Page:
The Cleveland Police Museum is honored to tell the stories of our Fallen Officers on the anniversary of their End of Watch.
Appointed March 1st 1920, Patrolman Robert Wehagen served with the Cleveland Police Department for eighteen years, seven of which in the detective bureau. Before joining the police department, Wehagen served in the US Army during World War I.
On July 8, 1938, Matthew Bubich, a 48 year old psychopathic patient, escaped from the Elmwood Sanitarium. Bubich walked to the home he shared with his wife Ann and their daughter, which was attached to his butcher shop in the Flats. After threatening his family with a sixteen and one-half inch butcher’s knife, Bubich locked himself in the family home. Hearing the commotion, the upstairs neighbors called the police.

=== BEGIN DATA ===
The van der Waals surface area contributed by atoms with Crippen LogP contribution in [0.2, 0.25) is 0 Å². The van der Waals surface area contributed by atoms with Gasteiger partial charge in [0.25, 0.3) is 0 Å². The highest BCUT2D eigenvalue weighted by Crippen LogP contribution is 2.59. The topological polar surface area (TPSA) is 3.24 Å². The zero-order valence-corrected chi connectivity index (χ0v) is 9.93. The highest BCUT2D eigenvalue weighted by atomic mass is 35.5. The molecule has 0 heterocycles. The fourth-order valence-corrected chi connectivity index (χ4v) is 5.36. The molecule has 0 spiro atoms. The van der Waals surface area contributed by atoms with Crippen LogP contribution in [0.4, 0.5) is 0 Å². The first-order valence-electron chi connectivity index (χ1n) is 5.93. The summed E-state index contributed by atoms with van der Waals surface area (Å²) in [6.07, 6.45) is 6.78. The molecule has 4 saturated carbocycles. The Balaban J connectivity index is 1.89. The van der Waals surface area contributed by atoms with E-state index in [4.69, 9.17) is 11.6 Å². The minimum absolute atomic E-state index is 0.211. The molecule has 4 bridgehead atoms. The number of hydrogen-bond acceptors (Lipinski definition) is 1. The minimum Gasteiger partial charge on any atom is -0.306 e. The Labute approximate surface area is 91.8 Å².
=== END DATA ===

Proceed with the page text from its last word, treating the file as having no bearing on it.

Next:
Bubich refused to open the door to the responding officers. Wehagen obtained a key from Mrs. Bubich, but as he opened the door, Bubich thrust the knife into the officer’s abdomen. As Wehagen fell, he sprayed tear gas in Bubich’s face, blinding him. Bubich dropped the knife and staggered through the door to where Patrolman Bonness was standing. Bonness fired twice at the madman, striking him in the arm and stomach. Bubich and Officer Wehagen were transported to the Lutheran Hospital. Bubich died moments after arrival. Unfortunately, Officer Wehagen also succumbed to his wounds.
Wehagen was survived by his wife Eleanor (nee Sheehan), his daughter Elaine O’Neill, his parents, three brothers and four sisters.